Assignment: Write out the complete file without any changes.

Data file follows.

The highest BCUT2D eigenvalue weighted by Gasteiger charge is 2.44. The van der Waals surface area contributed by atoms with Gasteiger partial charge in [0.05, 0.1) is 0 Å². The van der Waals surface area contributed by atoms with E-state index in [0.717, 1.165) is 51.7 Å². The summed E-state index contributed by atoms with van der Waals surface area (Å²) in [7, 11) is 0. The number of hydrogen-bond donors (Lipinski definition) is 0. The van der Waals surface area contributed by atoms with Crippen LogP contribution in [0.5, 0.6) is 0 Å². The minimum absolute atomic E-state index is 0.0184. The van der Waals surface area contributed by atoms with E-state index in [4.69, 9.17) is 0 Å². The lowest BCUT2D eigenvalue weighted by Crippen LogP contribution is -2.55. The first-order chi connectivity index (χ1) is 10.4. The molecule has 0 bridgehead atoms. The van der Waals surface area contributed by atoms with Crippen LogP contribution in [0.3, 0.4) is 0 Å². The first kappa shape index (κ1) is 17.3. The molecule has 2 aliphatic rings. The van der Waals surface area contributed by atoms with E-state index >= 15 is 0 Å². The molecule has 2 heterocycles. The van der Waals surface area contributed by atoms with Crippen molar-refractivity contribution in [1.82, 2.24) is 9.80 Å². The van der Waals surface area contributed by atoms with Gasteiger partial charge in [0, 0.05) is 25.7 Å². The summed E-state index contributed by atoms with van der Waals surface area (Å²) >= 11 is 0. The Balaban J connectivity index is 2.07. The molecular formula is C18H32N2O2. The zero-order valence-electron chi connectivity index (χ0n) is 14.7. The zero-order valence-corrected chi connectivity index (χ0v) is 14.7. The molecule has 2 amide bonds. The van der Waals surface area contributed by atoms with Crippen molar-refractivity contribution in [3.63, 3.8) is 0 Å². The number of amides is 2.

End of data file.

The highest BCUT2D eigenvalue weighted by Gasteiger charge is 2.44. The van der Waals surface area contributed by atoms with Gasteiger partial charge in [0.05, 0.1) is 0 Å². The van der Waals surface area contributed by atoms with E-state index in [0.717, 1.165) is 51.7 Å². The summed E-state index contributed by atoms with van der Waals surface area (Å²) in [7, 11) is 0. The number of hydrogen-bond donors (Lipinski definition) is 0. The van der Waals surface area contributed by atoms with Crippen LogP contribution in [0.5, 0.6) is 0 Å². The minimum absolute atomic E-state index is 0.0184. The van der Waals surface area contributed by atoms with E-state index in [4.69, 9.17) is 0 Å². The lowest BCUT2D eigenvalue weighted by Crippen LogP contribution is -2.55. The first-order chi connectivity index (χ1) is 10.4. The molecule has 0 bridgehead atoms. The van der Waals surface area contributed by atoms with Crippen LogP contribution in [0.3, 0.4) is 0 Å². The first kappa shape index (κ1) is 17.3. The molecule has 2 aliphatic rings. The van der Waals surface area contributed by atoms with E-state index >= 15 is 0 Å². The molecule has 2 heterocycles. The van der Waals surface area contributed by atoms with Crippen molar-refractivity contribution in [1.82, 2.24) is 9.80 Å². The van der Waals surface area contributed by atoms with Gasteiger partial charge in [0, 0.05) is 25.7 Å². The summed E-state index contributed by atoms with van der Waals surface area (Å²) >= 11 is 0. The Balaban J connectivity index is 2.07. The molecular formula is C18H32N2O2. The zero-order valence-electron chi connectivity index (χ0n) is 14.7. The zero-order valence-corrected chi connectivity index (χ0v) is 14.7. The molecule has 2 amide bonds. The van der Waals surface area contributed by atoms with Crippen molar-refractivity contribution in [3.63, 3.8) is 0 Å². The number of amides is 2.